By Gary Lloyd
Predictions are tough to make.
Teams that shouldn’t lose, lose. Teams that aren’t favored to win, win.
One metaphor, perhaps a prediction, has come true for the No. 10 Hewitt-Trussville baseball team.
First-year head coach Jeff Mauldin said it in February. The Huskies had defeated Briarwood Christian 6-3 to claim the Jay D. Kynerd Memorial Tournament championship. In that tournament, Hewitt-Trussville fell behind Vestavia Hills 6-0 in the fifth inning, only to score five of its own in the fifth and sixth to win 10-6. In the championship, it scored five in the fifth to beat Briarwood 6-3.
The wins were the first deposits into the team’s memory bank, which includes fight, toughness, character and the remembrance of success. Mauldin said the team would be able to withdraw memories from that bank later in the season when it needs fight, toughness and the recollection of winning. Three months later, two wins away from a Class 6A state championship, that bank is full of memories.
“It has helped a lot,” said senior pitcher Kane Morrow. “Getting off to a good start in the beginning really built confidence. Everyone has really stepped in at different times and helped the team in any way possible. I’ve never been a part of a team that shows the will to keep fighting and never quit like this team shows. It also helps keep us calm during games, especially when a team jumps out early. The attitude in the dugout and in our players still stays the same whether it is in the first inning or seventh inning.”
It didn’t take long for the Hewitt-Trussville players to buy in to Mauldin’s coaching philosophy.
“We could sense that coach Mauldin believed in us from the first day he met with us,” said sophomore shortstop Carter Pharis. “He also challenged us daily to do all of the little things and we totally bought in.”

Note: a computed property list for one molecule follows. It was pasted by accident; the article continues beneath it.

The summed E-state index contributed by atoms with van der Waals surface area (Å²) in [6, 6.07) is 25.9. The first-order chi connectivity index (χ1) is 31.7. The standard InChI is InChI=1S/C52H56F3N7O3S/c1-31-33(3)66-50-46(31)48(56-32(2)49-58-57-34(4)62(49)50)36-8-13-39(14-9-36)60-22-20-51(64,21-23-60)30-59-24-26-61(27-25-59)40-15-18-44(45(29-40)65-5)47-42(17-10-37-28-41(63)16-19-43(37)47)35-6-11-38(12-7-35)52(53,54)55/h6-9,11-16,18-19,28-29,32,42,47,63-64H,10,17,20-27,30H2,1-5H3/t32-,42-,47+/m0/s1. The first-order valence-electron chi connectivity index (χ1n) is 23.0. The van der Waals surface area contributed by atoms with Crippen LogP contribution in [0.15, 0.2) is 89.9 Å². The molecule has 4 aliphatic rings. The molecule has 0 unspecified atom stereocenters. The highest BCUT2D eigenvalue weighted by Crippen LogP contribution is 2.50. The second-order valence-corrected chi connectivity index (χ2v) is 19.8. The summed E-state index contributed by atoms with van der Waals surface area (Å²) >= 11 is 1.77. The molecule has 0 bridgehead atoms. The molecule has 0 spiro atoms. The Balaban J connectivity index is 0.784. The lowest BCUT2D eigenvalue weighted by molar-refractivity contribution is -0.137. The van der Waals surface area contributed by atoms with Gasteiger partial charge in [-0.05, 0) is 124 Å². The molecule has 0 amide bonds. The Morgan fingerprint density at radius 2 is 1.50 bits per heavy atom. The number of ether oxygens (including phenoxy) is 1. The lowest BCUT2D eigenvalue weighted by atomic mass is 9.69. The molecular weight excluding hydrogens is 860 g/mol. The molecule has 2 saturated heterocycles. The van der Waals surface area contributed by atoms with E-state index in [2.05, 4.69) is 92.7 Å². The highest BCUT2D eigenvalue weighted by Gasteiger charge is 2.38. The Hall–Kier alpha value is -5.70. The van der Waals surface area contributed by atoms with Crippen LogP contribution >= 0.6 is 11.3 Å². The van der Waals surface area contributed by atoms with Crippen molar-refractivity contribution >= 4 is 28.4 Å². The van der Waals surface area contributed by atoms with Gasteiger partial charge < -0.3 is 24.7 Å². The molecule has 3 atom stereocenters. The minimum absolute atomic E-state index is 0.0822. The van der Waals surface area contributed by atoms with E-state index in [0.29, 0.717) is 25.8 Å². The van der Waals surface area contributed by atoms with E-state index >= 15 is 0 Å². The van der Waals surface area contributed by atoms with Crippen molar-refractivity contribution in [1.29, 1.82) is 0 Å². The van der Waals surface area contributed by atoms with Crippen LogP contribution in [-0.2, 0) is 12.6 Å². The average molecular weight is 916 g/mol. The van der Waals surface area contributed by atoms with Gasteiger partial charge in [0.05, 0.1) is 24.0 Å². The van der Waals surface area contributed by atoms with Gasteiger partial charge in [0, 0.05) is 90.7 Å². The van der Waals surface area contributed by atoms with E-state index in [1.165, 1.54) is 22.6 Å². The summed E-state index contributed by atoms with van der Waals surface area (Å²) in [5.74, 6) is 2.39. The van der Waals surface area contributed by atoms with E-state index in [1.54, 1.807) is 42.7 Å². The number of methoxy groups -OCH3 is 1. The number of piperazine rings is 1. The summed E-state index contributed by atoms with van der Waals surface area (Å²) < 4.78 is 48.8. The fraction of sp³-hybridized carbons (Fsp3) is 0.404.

Mauldin’s unchanging quotes sound the same about an upcoming state championship bout with his former school, No. 5 Pelham, as they do about an out-of-classification doubleheader against Pinson Valley in early March.
He starts off talking about the offseason, which includes lots of weight training and conditioning. He then speaks of just playing the game, not worrying as much about the opponent in the opposite dugout. He mentions a “fighter’s attitude” in tough situations. He mentions adversity and how the team that handles it the best is the one who usually winds up with a “W” on the schedule. He compares baseball with the Miami Heat’s LeBron James shooting 30 percent from the floor and the Denver Broncos’ Peyton Manning completing 30 percent of his passes.
What’s the correlation?
In baseball, getting a hit in 30 percent of your at-bats makes you an All-Star and possibly gets you into the Hall of Fame. In basketball, shooting 30 percent means you’ve put up enough bricks to build a house. In football, a quarterback completing 30 percent of his passes means he should probably find a new career
What’s the point?
“It’s how you handle the failure,” Mauldin said. “There’s more failure in this sport than those sports.”
Mauldin looks to an April 2 home loss to Gardendale as a turning point in the team’s mindset. The Huskies were ranked No. 5 and fell 7-2 in the Class 6A, Area 12 matchup. Hewitt-Trussville managed just four hits, but the problem wasn’t so much on the field as it was in the dugout.
That game mattered for area standings. Mauldin sensed panic and tightness in the dugout when the team got down. Players were saying things not normal for them. The team responded later that week by beating Gardendale on its home field, 10-3 and 7-3, to claim the regular season area championship, its first in more than a decade. Mauldin said the team has referred to that loss a few times this postseason, to not repeat the panic, to stay calm in the face of adversity.
“Our big thing is, ‘Just play the game,’” Mauldin said. “You’re not playing your opponent, you’re playing the game. The game is hard enough.”
Since that April 2 home loss to Gardendale, Hewitt-Trussville is 14-3 overall, with a 10-2 mark at Phil English Field.
Credit the memory bank.
“We knew when (Mauldin) came here that changes were going to have to be made,” Morrow said. “We all had to make a commitment to this program by buying into everything that he does. And I believe we have all done that.”
Contact Gary Lloyd at firstname.lastname@example.org and follow him on Twitter @GaryALloyd.